• Hackers have  breached servers of major law firms including Wall Street firms Cravath Swaine & Moore and Weil Gotshal & Manges, and federal authorities are investigating if they managed to steal confidential information to use for insider trading, according to people with knowledge of the case. (Wall Street Journal)

• In a growing exploit dubbed “Friday fraud,” hackers have stolen some £85 million ($122.3 billion) from UK law firms in the past 18 months after figuring out that the firms, which often lack strong security, have a habit of moving money through their bank accounts on Fridays, according to insurance company QBE. (Financial Times)

• Most law firm mergers are poorly managed, based on defensive rather than strategic reasons, and don’t benefit clients or partners , according to a recent report. (American Lawyer)

• President Barack Obama Tuesday renewed an executive order that authorizes him to impose economic sanctions on cybersecurity violators, observing that the U.S. government and companies still face a state of emergency due to online attacks. (Law 360)


Legal Market

• Debevoise & Plimpton Tuesday launched a new publishing platform, called Debevoise Women’s Review ,featuring Q&As, event coverage and blog posts focused on the professional development and achievements of women lawyers and business professionals. (Big Law Business)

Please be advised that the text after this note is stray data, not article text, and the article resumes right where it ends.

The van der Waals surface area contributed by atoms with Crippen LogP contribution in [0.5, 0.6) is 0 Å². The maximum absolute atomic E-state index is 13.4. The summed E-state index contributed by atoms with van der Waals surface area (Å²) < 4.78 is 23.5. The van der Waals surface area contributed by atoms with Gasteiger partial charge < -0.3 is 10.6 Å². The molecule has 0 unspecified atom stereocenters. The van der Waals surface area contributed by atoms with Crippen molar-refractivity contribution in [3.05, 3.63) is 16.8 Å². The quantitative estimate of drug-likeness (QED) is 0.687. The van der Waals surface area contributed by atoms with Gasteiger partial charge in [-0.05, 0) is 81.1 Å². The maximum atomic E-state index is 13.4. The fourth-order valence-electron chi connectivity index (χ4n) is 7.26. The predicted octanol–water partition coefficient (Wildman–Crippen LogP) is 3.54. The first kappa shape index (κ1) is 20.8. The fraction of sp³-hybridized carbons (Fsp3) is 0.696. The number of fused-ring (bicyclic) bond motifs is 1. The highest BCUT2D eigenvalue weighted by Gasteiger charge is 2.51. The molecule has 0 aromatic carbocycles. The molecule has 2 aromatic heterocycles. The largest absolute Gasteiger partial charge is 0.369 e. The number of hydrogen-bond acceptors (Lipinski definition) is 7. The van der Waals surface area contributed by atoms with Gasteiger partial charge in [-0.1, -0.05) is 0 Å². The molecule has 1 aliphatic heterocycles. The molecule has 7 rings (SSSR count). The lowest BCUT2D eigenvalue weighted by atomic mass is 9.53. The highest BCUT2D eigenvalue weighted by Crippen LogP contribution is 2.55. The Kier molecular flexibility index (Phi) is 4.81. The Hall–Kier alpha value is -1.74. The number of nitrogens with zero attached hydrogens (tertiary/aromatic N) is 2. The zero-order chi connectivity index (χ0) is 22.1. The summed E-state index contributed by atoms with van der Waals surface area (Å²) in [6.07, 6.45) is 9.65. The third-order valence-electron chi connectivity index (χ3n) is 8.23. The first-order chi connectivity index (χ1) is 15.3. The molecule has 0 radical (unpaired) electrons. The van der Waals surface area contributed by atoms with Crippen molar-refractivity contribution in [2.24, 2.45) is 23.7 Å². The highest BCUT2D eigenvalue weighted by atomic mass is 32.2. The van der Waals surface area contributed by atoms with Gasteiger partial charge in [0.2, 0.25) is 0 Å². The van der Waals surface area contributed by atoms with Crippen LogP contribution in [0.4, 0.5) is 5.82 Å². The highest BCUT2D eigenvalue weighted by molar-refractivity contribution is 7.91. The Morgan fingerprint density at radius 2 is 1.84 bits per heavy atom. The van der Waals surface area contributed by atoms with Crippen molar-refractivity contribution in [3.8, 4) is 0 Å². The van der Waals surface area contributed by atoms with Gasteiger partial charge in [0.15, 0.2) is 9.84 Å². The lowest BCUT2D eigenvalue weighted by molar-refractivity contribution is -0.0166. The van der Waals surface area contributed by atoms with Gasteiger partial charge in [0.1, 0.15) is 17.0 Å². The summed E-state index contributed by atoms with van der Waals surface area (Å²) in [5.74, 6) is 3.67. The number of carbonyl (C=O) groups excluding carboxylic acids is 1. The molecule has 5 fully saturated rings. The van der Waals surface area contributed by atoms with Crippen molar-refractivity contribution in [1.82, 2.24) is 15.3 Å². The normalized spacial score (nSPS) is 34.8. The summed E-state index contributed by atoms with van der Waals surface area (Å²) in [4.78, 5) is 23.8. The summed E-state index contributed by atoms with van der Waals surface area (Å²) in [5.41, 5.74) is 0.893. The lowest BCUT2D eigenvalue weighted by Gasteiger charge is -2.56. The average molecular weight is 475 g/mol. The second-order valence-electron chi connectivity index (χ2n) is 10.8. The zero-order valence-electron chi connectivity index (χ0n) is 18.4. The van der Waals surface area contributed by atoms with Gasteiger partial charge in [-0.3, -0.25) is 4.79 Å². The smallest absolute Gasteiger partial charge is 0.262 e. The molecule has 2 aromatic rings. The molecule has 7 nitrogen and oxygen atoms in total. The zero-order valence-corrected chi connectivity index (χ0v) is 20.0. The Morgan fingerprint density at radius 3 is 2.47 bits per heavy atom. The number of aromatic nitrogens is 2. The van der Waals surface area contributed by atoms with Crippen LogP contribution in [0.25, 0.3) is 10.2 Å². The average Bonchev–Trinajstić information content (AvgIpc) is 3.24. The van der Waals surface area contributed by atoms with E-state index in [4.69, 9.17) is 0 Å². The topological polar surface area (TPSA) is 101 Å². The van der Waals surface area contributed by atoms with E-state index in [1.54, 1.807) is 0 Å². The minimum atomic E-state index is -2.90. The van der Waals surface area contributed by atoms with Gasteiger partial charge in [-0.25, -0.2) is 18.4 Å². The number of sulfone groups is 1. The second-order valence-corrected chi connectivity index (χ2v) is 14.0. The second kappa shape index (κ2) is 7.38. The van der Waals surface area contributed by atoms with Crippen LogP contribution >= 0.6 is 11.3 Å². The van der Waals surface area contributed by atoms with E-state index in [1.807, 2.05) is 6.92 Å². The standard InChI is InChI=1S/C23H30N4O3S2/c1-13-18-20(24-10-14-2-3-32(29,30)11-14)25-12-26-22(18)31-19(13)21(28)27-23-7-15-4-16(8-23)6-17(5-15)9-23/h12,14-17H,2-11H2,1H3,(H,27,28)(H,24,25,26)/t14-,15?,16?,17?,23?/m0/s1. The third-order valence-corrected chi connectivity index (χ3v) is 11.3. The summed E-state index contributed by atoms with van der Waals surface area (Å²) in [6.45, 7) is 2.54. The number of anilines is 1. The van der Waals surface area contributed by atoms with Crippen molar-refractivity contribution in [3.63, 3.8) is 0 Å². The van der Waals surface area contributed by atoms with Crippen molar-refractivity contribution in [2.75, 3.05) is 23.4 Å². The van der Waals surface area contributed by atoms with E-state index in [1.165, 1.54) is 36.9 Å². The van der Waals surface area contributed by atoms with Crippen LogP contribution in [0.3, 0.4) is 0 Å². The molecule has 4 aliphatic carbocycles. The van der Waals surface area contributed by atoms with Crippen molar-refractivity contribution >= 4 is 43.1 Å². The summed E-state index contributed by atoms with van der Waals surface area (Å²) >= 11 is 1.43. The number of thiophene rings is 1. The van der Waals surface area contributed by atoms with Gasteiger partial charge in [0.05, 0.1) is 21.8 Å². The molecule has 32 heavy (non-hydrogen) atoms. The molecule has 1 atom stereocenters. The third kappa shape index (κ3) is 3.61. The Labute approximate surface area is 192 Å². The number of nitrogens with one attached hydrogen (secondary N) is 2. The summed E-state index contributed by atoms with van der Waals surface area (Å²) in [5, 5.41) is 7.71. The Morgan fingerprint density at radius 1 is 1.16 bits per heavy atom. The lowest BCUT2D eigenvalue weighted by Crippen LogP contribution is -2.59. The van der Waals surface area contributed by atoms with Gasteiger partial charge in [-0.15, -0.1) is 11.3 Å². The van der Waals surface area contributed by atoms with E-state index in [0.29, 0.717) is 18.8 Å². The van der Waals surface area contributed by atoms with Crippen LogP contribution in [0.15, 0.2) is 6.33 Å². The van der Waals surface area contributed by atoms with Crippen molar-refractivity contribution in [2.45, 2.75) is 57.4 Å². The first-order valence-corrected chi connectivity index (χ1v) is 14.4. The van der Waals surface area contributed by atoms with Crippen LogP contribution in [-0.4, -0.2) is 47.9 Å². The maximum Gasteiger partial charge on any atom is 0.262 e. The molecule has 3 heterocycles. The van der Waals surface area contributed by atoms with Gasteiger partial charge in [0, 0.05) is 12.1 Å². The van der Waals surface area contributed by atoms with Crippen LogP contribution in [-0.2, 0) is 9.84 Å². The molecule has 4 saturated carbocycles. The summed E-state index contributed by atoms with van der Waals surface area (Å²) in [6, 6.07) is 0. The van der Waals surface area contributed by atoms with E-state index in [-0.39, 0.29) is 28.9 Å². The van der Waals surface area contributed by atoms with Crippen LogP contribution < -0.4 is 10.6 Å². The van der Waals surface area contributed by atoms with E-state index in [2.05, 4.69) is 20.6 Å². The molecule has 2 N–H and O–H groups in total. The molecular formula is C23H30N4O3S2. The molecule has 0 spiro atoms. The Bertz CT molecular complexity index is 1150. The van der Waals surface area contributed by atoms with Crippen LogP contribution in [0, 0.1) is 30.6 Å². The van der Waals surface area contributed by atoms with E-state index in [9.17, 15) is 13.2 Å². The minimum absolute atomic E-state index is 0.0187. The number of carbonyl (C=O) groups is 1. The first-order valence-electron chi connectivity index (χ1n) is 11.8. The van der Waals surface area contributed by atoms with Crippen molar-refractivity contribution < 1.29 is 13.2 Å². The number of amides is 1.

• Volkswagen AG misled environmentally conscious customers with a “Clean Diesel” Super Bowl advertisement and product placement featuring Gwyneth Paltrow even as it cheated on emission standards, according to a U.S. Federal Trade Commission lawsuit . (Bloomberg )

• Slaughter and May, Linklaters and Berwin Leighton Paisner top a new “suggested” ranking of the best managed law firms in the United Kingdom, based on financial health indicators. (The Lawyer)

• A Maryland appeals court disbarred former Dorsey & Whitney partner Kristan Peters-Hamlin for “repeated intentional dishonesty” in a 2007 trade secrets case for which  she received a seven-year suspension in New York. Peters-Hamlin continues to practice in Connecticut. (American Lawyer)

• Rap star Lil Wayne is suing his former partner, Universal Music Group, for $40 million in damages and royalties he says he should have been paid for discovering stars like Nicki Minaj, Drake, and Tyga. (Forbes)

• Dozens of bills are under consideration across 18 states that would boost poor people’s rights to a lawyer at state expense in certain civil cases, according to the National Coalition for a Civil Right to Counsel. (New  York Times/Associated Press)



• The U.S. Supreme Court will hear oral arguments next month in a dispute over some $2 million in legal fees stemming from seven years of litigation in which Orrick, Herrington & Sutcliffe represented a Thai bookseller pro bono against copyright claims by publisher John Wiley & Sons. (Big Law Business)

• In one of its highest profile cases since the death of Justice Antonin Scalia changed its dynamic, the U.S. Supreme Court deadlocked 4-4 in a ruling that allows more than 20 states to continue to require public-sector workers to help fund the union that represents them. (Big Law Business/Bloomberg News)